Wilco is one of those classic American bands, accessible yet relentlessly innovative, a perfect marriage of the avant-garde and the everyman’s pop music. On record, they have pushed themselves in new directions seemingly at frontman Jeff Tweedy’s whim. As the lineup has shifted over the past few years, their live show has evolved into a spectacular tour de force.
I saw Wilco in Milwaukee at a sold out show at the Riverside Theater, a venue with over 2,000 seats. Its been a long time since I last saw a show at a place of this size, and it was definitely quite a different experience from all the small clubs I’ve been going to over the past few years. They had a ridiculous light show that at times seemed a little ham-handed, pointing out all of the “big events” in each song with blinding white flashes. This, I think, points to some of the issues I have with these bigger concerts, which I’ll get into a little bit later.
The opener was a huge delight for me, though it seemed as though half of the audience had no interest in him. Nick Lowe took the stage unassumingly and went right into his set without an introduction. He wasn’t listed on the bill, so it was a bit of a shock to see him, and I found it strange how little fanfare there was when he played. He played a really solid acoustic set and stayed away from the hits, and most of the audience just talked through the songs. I went to the bathroom in between acts, and standing in the 15-minute line I overheard things like: “I should have pissed while that old guy was playing.” Oh well.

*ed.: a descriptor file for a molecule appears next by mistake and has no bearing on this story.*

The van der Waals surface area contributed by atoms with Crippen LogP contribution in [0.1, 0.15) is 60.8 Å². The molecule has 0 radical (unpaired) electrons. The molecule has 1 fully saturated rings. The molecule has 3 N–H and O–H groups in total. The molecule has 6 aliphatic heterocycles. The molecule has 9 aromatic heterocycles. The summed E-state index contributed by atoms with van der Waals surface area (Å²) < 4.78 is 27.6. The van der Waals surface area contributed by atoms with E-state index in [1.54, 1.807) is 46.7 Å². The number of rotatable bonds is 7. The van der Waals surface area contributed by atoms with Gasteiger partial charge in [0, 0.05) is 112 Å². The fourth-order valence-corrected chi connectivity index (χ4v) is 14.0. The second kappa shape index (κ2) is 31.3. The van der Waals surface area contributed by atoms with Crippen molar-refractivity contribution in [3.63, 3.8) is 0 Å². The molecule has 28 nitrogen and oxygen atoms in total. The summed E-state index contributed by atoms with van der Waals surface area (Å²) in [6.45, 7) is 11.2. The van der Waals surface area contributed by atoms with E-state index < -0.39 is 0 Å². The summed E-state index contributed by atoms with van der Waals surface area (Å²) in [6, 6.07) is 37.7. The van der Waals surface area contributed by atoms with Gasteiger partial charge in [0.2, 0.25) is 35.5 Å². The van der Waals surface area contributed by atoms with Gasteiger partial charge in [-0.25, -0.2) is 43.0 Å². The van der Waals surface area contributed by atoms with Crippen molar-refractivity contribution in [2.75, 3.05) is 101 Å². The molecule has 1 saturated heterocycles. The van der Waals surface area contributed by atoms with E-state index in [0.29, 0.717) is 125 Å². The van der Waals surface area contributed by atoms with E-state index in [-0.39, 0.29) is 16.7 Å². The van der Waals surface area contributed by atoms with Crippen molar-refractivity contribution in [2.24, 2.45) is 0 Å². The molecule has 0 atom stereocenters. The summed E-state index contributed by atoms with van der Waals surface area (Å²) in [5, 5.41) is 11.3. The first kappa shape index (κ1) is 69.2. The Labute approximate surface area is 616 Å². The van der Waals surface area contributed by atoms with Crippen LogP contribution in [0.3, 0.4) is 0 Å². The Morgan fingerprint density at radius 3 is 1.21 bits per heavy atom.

Wilco really is a tremendous band, and I emphasize the word band. I think it’s rare to go see a relatively new act (by which I mean a non-Classic Rock act) and not see a bunch of people singing to pre-recorded tracks. Guitarist Nels Cline had plenty of chances to shine, and while he rarely strayed from the notes he plays on the records, he is one of the most exhilarating guitarists to watch and listen to that is alive today.
Their set spanned nearly their entire career, and seemed aimed to please the masses. They touched on just about every album since Being There, and leaned heavily on longtime favorites like Can’t Stand It and Misunderstood. The band as a whole felt completely in step with each other, as if it were really these musicians who had been playing these songs for almost ten years.
While Wilco certainly didn’t shy away from samples and pre-recorded effects, they didn’t rely on them. At the center is a real rock band that could perform without them. I envy the crowd that will be seeing them next Sunday at Lincoln Hall. I expect that it will be a much less complicated event without the light show, and all the better for it.
- Wilco’s latest, The Whole Love, is available in a variety of formats and editions inside the band’s online store.